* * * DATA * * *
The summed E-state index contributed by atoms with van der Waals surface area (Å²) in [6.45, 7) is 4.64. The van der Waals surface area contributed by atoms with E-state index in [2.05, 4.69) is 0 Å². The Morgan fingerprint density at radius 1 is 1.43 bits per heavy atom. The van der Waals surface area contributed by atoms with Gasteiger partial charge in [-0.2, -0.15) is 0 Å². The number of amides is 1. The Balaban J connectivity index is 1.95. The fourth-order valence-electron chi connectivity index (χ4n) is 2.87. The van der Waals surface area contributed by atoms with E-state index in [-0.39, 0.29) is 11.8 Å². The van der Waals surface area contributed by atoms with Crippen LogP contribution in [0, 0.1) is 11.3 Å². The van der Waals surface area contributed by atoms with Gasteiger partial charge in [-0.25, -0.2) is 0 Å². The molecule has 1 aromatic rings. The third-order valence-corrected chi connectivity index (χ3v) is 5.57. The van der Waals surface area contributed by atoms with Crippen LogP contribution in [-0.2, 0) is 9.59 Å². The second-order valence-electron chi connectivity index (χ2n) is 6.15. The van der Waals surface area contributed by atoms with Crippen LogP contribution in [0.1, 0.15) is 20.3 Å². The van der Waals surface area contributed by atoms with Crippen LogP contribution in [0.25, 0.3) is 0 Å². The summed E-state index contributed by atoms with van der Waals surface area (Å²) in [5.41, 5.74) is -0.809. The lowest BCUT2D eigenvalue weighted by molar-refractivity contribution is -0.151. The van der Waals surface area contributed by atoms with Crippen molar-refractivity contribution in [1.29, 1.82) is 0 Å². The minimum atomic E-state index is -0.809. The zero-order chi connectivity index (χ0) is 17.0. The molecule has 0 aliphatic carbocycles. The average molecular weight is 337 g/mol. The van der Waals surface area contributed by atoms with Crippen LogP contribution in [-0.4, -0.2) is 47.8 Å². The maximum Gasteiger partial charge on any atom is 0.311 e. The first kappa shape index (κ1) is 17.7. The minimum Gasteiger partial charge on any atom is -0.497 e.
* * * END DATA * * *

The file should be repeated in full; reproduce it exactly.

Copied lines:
The summed E-state index contributed by atoms with van der Waals surface area (Å²) in [6.45, 7) is 4.64. The van der Waals surface area contributed by atoms with E-state index in [2.05, 4.69) is 0 Å². The Morgan fingerprint density at radius 1 is 1.43 bits per heavy atom. The van der Waals surface area contributed by atoms with Gasteiger partial charge in [-0.2, -0.15) is 0 Å². The number of amides is 1. The Balaban J connectivity index is 1.95. The fourth-order valence-electron chi connectivity index (χ4n) is 2.87. The van der Waals surface area contributed by atoms with E-state index in [-0.39, 0.29) is 11.8 Å². The van der Waals surface area contributed by atoms with Crippen LogP contribution in [0, 0.1) is 11.3 Å². The van der Waals surface area contributed by atoms with Gasteiger partial charge in [-0.25, -0.2) is 0 Å². The molecule has 1 aromatic rings. The third-order valence-corrected chi connectivity index (χ3v) is 5.57. The van der Waals surface area contributed by atoms with Crippen LogP contribution in [-0.2, 0) is 9.59 Å². The second-order valence-electron chi connectivity index (χ2n) is 6.15. The van der Waals surface area contributed by atoms with Crippen LogP contribution in [0.1, 0.15) is 20.3 Å². The van der Waals surface area contributed by atoms with Crippen LogP contribution in [0.25, 0.3) is 0 Å². The summed E-state index contributed by atoms with van der Waals surface area (Å²) in [5.41, 5.74) is -0.809. The lowest BCUT2D eigenvalue weighted by molar-refractivity contribution is -0.151. The van der Waals surface area contributed by atoms with Crippen molar-refractivity contribution in [1.29, 1.82) is 0 Å². The minimum atomic E-state index is -0.809. The zero-order chi connectivity index (χ0) is 17.0. The molecule has 0 aliphatic carbocycles. The average molecular weight is 337 g/mol. The van der Waals surface area contributed by atoms with Crippen LogP contribution in [-0.4, -0.2) is 47.8 Å². The maximum Gasteiger partial charge on any atom is 0.311 e. The first kappa shape index (κ1) is 17.7. The minimum Gasteiger partial charge on any atom is -0.497 e.